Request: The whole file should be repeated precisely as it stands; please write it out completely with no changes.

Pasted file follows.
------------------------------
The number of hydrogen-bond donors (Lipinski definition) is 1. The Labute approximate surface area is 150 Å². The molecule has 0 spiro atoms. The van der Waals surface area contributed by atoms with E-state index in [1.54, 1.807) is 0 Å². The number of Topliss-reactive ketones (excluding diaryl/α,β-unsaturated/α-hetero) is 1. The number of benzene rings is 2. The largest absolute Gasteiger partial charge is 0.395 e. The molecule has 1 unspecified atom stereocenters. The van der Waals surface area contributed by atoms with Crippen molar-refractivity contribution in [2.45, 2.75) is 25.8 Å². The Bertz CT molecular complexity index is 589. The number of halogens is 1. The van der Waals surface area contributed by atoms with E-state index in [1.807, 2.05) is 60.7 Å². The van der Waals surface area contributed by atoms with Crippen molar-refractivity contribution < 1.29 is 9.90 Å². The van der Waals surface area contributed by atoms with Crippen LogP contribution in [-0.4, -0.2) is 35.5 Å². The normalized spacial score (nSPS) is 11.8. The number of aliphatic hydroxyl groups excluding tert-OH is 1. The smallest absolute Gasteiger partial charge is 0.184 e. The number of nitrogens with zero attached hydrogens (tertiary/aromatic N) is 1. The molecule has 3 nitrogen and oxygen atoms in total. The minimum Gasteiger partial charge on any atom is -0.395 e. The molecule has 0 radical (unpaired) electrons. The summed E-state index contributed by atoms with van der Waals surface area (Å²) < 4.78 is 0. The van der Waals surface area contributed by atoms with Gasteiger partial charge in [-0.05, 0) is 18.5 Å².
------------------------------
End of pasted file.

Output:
The number of hydrogen-bond donors (Lipinski definition) is 1. The Labute approximate surface area is 150 Å². The molecule has 0 spiro atoms. The van der Waals surface area contributed by atoms with E-state index in [1.54, 1.807) is 0 Å². The number of Topliss-reactive ketones (excluding diaryl/α,β-unsaturated/α-hetero) is 1. The number of benzene rings is 2. The largest absolute Gasteiger partial charge is 0.395 e. The molecule has 1 unspecified atom stereocenters. The van der Waals surface area contributed by atoms with Crippen molar-refractivity contribution in [2.45, 2.75) is 25.8 Å². The Bertz CT molecular complexity index is 589. The number of halogens is 1. The van der Waals surface area contributed by atoms with E-state index in [1.807, 2.05) is 60.7 Å². The van der Waals surface area contributed by atoms with Crippen molar-refractivity contribution < 1.29 is 9.90 Å². The van der Waals surface area contributed by atoms with Crippen LogP contribution in [-0.4, -0.2) is 35.5 Å². The normalized spacial score (nSPS) is 11.8. The number of aliphatic hydroxyl groups excluding tert-OH is 1. The smallest absolute Gasteiger partial charge is 0.184 e. The number of nitrogens with zero attached hydrogens (tertiary/aromatic N) is 1. The molecule has 3 nitrogen and oxygen atoms in total. The minimum Gasteiger partial charge on any atom is -0.395 e. The molecule has 0 radical (unpaired) electrons. The summed E-state index contributed by atoms with van der Waals surface area (Å²) < 4.78 is 0. The van der Waals surface area contributed by atoms with Gasteiger partial charge in [-0.05, 0) is 18.5 Å².